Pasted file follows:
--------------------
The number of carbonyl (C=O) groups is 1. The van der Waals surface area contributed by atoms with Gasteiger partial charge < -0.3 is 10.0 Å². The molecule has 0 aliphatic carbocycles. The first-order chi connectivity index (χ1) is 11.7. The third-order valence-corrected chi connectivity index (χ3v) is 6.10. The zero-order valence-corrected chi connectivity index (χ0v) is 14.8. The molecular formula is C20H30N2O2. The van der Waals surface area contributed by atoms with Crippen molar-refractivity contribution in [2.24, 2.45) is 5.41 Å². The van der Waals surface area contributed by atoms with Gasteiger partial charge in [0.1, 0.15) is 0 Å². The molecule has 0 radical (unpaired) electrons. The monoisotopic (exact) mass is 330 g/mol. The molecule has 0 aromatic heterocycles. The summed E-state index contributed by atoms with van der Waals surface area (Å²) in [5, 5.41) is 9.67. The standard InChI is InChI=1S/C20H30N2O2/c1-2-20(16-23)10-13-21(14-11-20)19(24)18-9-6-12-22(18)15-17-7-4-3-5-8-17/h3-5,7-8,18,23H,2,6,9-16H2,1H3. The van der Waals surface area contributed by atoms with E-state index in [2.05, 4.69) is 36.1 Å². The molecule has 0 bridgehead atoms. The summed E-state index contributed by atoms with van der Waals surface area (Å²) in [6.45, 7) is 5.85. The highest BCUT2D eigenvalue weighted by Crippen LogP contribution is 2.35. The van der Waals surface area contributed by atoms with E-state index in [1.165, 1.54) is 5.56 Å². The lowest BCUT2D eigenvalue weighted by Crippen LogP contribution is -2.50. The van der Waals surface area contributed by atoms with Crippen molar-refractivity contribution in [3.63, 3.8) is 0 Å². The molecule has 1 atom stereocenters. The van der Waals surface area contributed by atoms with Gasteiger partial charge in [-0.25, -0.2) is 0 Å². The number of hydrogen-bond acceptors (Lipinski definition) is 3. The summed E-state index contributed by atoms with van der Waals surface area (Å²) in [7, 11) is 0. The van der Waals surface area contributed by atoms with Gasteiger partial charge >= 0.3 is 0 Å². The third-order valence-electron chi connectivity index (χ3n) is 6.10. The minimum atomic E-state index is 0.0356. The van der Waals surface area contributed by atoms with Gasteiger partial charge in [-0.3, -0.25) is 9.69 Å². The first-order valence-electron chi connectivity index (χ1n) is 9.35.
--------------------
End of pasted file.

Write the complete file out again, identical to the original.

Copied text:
The number of carbonyl (C=O) groups is 1. The van der Waals surface area contributed by atoms with Gasteiger partial charge < -0.3 is 10.0 Å². The molecule has 0 aliphatic carbocycles. The first-order chi connectivity index (χ1) is 11.7. The third-order valence-corrected chi connectivity index (χ3v) is 6.10. The zero-order valence-corrected chi connectivity index (χ0v) is 14.8. The molecular formula is C20H30N2O2. The van der Waals surface area contributed by atoms with Crippen molar-refractivity contribution in [2.24, 2.45) is 5.41 Å². The van der Waals surface area contributed by atoms with Gasteiger partial charge in [0.1, 0.15) is 0 Å². The molecule has 0 radical (unpaired) electrons. The monoisotopic (exact) mass is 330 g/mol. The molecule has 0 aromatic heterocycles. The summed E-state index contributed by atoms with van der Waals surface area (Å²) in [5, 5.41) is 9.67. The standard InChI is InChI=1S/C20H30N2O2/c1-2-20(16-23)10-13-21(14-11-20)19(24)18-9-6-12-22(18)15-17-7-4-3-5-8-17/h3-5,7-8,18,23H,2,6,9-16H2,1H3. The van der Waals surface area contributed by atoms with E-state index in [2.05, 4.69) is 36.1 Å². The molecule has 0 bridgehead atoms. The summed E-state index contributed by atoms with van der Waals surface area (Å²) in [6.45, 7) is 5.85. The highest BCUT2D eigenvalue weighted by Crippen LogP contribution is 2.35. The van der Waals surface area contributed by atoms with E-state index in [1.165, 1.54) is 5.56 Å². The lowest BCUT2D eigenvalue weighted by Crippen LogP contribution is -2.50. The van der Waals surface area contributed by atoms with Crippen molar-refractivity contribution in [3.63, 3.8) is 0 Å². The molecule has 1 atom stereocenters. The van der Waals surface area contributed by atoms with Gasteiger partial charge in [-0.25, -0.2) is 0 Å². The number of hydrogen-bond acceptors (Lipinski definition) is 3. The summed E-state index contributed by atoms with van der Waals surface area (Å²) in [7, 11) is 0. The van der Waals surface area contributed by atoms with Gasteiger partial charge >= 0.3 is 0 Å². The third-order valence-electron chi connectivity index (χ3n) is 6.10. The minimum atomic E-state index is 0.0356. The van der Waals surface area contributed by atoms with Gasteiger partial charge in [-0.3, -0.25) is 9.69 Å². The first-order valence-electron chi connectivity index (χ1n) is 9.35.